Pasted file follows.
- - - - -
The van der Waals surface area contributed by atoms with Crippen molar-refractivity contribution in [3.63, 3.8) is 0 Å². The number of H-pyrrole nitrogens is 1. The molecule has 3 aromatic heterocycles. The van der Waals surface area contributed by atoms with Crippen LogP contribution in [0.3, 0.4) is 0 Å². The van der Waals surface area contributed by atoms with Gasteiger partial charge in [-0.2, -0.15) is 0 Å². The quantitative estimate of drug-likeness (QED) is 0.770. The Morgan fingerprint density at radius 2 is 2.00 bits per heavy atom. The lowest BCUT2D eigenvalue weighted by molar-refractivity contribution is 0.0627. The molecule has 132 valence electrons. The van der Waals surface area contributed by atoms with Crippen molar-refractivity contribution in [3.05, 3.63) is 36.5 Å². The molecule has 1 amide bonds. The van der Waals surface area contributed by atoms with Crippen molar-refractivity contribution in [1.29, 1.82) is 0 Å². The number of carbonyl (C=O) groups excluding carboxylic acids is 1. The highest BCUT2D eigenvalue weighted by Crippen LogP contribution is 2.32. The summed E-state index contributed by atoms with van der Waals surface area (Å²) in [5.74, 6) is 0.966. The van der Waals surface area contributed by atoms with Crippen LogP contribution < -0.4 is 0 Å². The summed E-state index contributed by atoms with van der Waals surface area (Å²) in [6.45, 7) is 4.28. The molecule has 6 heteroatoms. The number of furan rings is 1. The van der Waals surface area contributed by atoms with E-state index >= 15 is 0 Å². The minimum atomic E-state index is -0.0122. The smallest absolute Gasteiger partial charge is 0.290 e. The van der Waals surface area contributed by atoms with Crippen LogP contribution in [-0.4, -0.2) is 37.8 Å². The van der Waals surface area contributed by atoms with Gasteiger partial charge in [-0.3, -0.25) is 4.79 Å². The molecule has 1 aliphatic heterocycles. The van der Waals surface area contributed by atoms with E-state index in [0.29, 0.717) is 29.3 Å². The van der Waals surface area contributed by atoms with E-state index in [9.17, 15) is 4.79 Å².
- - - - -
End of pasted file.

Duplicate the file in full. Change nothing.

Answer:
The van der Waals surface area contributed by atoms with Crippen molar-refractivity contribution in [3.63, 3.8) is 0 Å². The number of H-pyrrole nitrogens is 1. The molecule has 3 aromatic heterocycles. The van der Waals surface area contributed by atoms with Crippen LogP contribution in [0.3, 0.4) is 0 Å². The van der Waals surface area contributed by atoms with Gasteiger partial charge in [-0.2, -0.15) is 0 Å². The quantitative estimate of drug-likeness (QED) is 0.770. The Morgan fingerprint density at radius 2 is 2.00 bits per heavy atom. The lowest BCUT2D eigenvalue weighted by molar-refractivity contribution is 0.0627. The molecule has 132 valence electrons. The van der Waals surface area contributed by atoms with Crippen molar-refractivity contribution in [3.05, 3.63) is 36.5 Å². The molecule has 1 amide bonds. The van der Waals surface area contributed by atoms with Crippen molar-refractivity contribution in [1.29, 1.82) is 0 Å². The number of carbonyl (C=O) groups excluding carboxylic acids is 1. The highest BCUT2D eigenvalue weighted by Crippen LogP contribution is 2.32. The summed E-state index contributed by atoms with van der Waals surface area (Å²) in [5.74, 6) is 0.966. The van der Waals surface area contributed by atoms with Crippen LogP contribution < -0.4 is 0 Å². The summed E-state index contributed by atoms with van der Waals surface area (Å²) in [6.45, 7) is 4.28. The molecule has 6 heteroatoms. The number of furan rings is 1. The van der Waals surface area contributed by atoms with E-state index >= 15 is 0 Å². The minimum atomic E-state index is -0.0122. The smallest absolute Gasteiger partial charge is 0.290 e. The van der Waals surface area contributed by atoms with Crippen LogP contribution in [-0.4, -0.2) is 37.8 Å². The van der Waals surface area contributed by atoms with Gasteiger partial charge in [-0.3, -0.25) is 4.79 Å². The molecule has 1 aliphatic heterocycles. The van der Waals surface area contributed by atoms with E-state index in [0.29, 0.717) is 29.3 Å². The van der Waals surface area contributed by atoms with E-state index in [9.17, 15) is 4.79 Å².